4.2.08

I Hate Advertising.

I used to cite this as the reason I started working in advertising over eight years ago. The day after Super Bowl XLII, however, I feel as though I am now capable of a much deeper, consuming, educated and validated hate.

Now, most of my readers know that I'm not a sports fan. The Super Bowl has never appealed to me. I simply don't care who wins what game, and never have. I've got more productive things to do. Suck it, sports.

Equally unappealing to me is the predictable practice of mindless pandering in advertising aired during sporting events. Mindless, meaningless messaging that borders on offensive. Some that goes past offensive to just plain obscene - and not in the pornographic way that can turn a guy on. I'm talking about the kind of obscene that turns your stomach because it reveals the hideous truth: brands and their advertisers believe us all to be complete imbeciles. Yes, that's a bit of an exaggeration, but it's essentially true.

Consumerist called last night's orgy of advertising "a tame batch of disappointment". Personally, I think it's disappointing that we still look to television spots aired during one football game as the shining moment in every year of advertising. We dutifully tune-in to watch the same formula at work year after year, spot after spot: derivative creative product aimed at appealing to the lowest common denominator.

I realize I may be echoing what Bob Garfield has to say about my chosen profession, and about the questionable merit of its contributions to society. Now, the day after the Super Bowl when I've had the chance to see the popular commercials online, I have to agree with Bob whole-heartedly. Check the reports aggregated via BuzzFeed to confirm that the over-inflated spectacle of Super Bowl advertising was, in fact, quite underwhelming.

There's an old saying in advertising: "I know half of my advertising budget is wasted, I just don't know which half." It's probably the half you spent on that inane Super Bowl spot, Mr. Advertiser.

Removed from the over-amplified, over-hyped context of the big game broadcast, the spots I watched online failed to surprise or delight. They sure as hell aren't selling me anything, either. In fact, they're informing me which marketers are deserving of my complete desertion. If I see an ad for a product I use, and that ad paints said product's users as the too-often heralded lowest common denominator, I'm going to stop buying/using/letting people see me with that product. That's not because I work in advertising; that's because I refuse to reward insults with patronage.

But I'm a minority. That's why I shouldn't watch the Super Bowl. It only reminds me why I hate advertising.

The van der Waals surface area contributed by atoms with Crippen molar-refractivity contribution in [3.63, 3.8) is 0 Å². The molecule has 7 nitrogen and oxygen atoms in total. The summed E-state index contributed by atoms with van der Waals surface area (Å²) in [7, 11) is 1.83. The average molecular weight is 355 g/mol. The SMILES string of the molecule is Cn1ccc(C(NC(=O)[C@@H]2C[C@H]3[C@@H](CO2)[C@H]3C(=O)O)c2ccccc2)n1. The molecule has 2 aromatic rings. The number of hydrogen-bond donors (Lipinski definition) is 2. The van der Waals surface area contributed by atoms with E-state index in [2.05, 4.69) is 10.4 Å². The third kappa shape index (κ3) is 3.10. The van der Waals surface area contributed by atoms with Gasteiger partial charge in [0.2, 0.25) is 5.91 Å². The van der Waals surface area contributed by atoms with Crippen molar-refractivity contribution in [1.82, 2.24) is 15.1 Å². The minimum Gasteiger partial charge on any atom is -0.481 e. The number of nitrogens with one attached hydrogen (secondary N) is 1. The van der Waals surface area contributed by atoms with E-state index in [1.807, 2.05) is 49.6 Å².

6 comments:

DeLancey said...

Today people where I work were talking as much about the commercials as the game. As often happens, I just put my headphones on and listened to music because I can't relate to what half the people I work with are talking about. It seems so ridiculous to me that commercials are considered an event. I saw lots of "news" items across the web today talking about super bowl commercials commercials. I didn't click on them. I don't care. I still hate commercials. They're the reason remote controls have mute buttons.

PYLB said...

Right. For all the intention to spurn impulse buys in some consumers, a lot of the ads do just as much to spurn impulse boycotts in other consumers. Through television, marketers talk to us all as though we're of equally low intelligence. The result: you and I are barked at like we're unrefined, over-sexed, and under-educated alcoholics. That's not a gratifying experience. It makes us despise any and all parties who bombard us with the same old crap. And it makes me think I really need to find a new line of work.

Kristy said...

I have to agree. To the general public the Super Bowl is the Academy Awards of commercials, which sucks. It's unfortunate that the work you may be proud to say you are a part of is the work that rarely gets seen outside of the advertising community trades or award shows.

E said...

Obligatory Bill Hicks Link.

Also, vaguely on topic, check out the awesome lightbulb joke on DeRo's blog.

The Old Dog said...

Super Bowl commercials have never been good, only novel the first year before they were hyped as "good". Any creativity was sucked out by the same train-jumping idiocy that guides all marketing. The only truly good marketing seems to be accidental or cleverly foolhardy. What follows is a fake.

The Naked Cowboy is suing M&M Mars for using his image, re-worked as a singing M&M. How lame is that? Yes, the Naked Cowboy should move on; but to ape him? That is LAME!

PYLB said...

Not all marketing is guided by the same idiocy we see in television advertising. Gmail is free because it carries contextual text ads (marketing), which at a scant 30 characters are easy to ignore. The label on your bottle of beer confirms it's the one you ordered. You know about new movies because of the trailers, which are a form of marketing. These are all more useful than television spots, but still forms of marketing.

Naked Cowboy, well, that's another set of problems I don't care to get into here. If marketing helps him realize that he's jumped the shark, so be it.